Connected weather stations have become an essential tool for farmers, providing a convenient means to remotely monitor crop weather conditions in real-time through our mobile and web application, regardless of your location. However, to ensure your station delivers accurate and precise data, it's crucial to guarantee its proper installation, maintenance,
More than 20,000 Sencrop weather stations are currently installed around the world; the great majority in Europe. Temperature, humidity, rainfall ... the quality of the data is a priority when faced with the vicissitudes of the weather.
‘The frosty spells of the past few weeks have really brought home how important the weather is to farmers. At Sencrop, we try to support them as best we can at these critical times for their farms,’ emphasises Martin Deuez, who is in charge of the quality of Sencrop weather stations.
Giving access to high-quality weather data is at the heart of Sencrop’s mission. Today, thousands of farms are equipped with one or several Sencrop weather stations - 20,000 altogether. A large number of these will have been subject to cold snaps in recent months. Besides temperatures, which dominate the news after a continuous and sometimes fatal frost, other weather parameters are equally crucial. The wind, for example, which has been very much in evidence since early spring, is slowing down the work of some farmers. Muck spreading is prohibited by the Rural and Maritime Fishing Code if the wind gets to 19 km/h.
Concentrating on quality
Martin Deuez is pretty much the guardian angel of Sencrop weather stations. That doesn’t stop him from mistreating them to make sure they’re working well.
‘Yes, we run a lot of tests in collaboration with certified laboratories. We check their resistance to salt, for stations installed near the sea, as well as to phytosanitary products used in the fields. We also test how well they work after a fall,’ details the weather instrument expert.
And what about the quality of the sensors themselves? ‘The most durable you can get!’ responds the engineer, speaking with passion of his daily work. ‘Our stations are capable of resisting wide variations in temperature and all weathers,’ he assures us. Whether skies are stormy or blue, the specialist assures us that the data given by Sencrop weather stations ‘are excellent in terms of readings. That’s the challenge of our work: making sure our weather stations are tough, without losing any performance.’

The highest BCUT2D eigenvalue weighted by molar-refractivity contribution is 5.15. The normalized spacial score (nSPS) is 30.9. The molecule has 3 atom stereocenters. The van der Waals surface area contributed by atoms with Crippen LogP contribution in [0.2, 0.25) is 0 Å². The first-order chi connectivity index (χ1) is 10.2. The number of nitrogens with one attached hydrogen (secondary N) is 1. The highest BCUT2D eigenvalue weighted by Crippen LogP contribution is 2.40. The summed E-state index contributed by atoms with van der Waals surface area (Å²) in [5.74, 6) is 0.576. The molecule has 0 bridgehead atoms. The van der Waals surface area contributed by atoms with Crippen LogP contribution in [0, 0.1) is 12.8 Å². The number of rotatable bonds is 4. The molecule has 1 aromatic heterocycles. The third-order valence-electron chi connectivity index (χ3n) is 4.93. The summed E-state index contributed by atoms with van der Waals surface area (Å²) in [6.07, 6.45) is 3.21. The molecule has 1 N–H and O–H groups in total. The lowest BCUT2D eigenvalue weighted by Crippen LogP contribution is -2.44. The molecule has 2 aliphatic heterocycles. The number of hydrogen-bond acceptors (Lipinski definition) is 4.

Reliability, analysis and performance: the pillars of Sencrop quality
Although Sencrop uses certain standard components to measure the daily weather conditions, engineers at the Lille start-up don’t hesitate to supplement their products’ reliability and quality with additional sensors.
‘We use the Davis brand of gauges to measure rainfall and wind speed. We have improved this product, which already performed very well, by adding more sensors, notably to record temperature and humidity,’ explains the engineer.
The goal? ‘To improve reliability and data, and one day to be able to mitigate any breakdown of one of these instruments.’ Because once installed, the Sencrop teams watch over all these thousands of weather stations, which are exposed to the full force of wind and lashing rain. ‘During the winter we monitor the stations to verify their data,’ Martin Deuez adds. This is an essential step that Sencrop undertakes annually as part of their support to the farmers they equip. In a recent example,
‘before the big frost we had this spring, we contacted our clients and analysed their stations, which allowed us to identify any anomalies that would have caused concern during the frosty period. We had to intervene quickly to change the machines so that our clients could work with as little disruption as possible. We were pro-active, swiftly replacing the few devices that showed anomalies,’ recounts the engineer.
Stations monitored 24/7
To go further, the man in charge of data at Sencrop, Anicet Bart, confirms that ‘we provide follow-up throughout the life of each weather station.’ This is true daily monitoring, ‘allowing us to detect any anomalies by comparing weather data from neighbouring stations.’ And that’s not all! Battery level, network quality, consistency between the various weather data ... all these things play an equal part in the daily checks run by the Sencrop teams. A strategy of ‘continuous monitoring’.
In addition, farmers who are equipped with several weather stations are provided with a tool to check on their ‘fleet’. ‘If a rain gauge is blocked with a leaf, our client will see it straight away.’ When faced with the vagaries of the weather, a reliable weather station remains the farmer’s best friend.
By Kévin Floury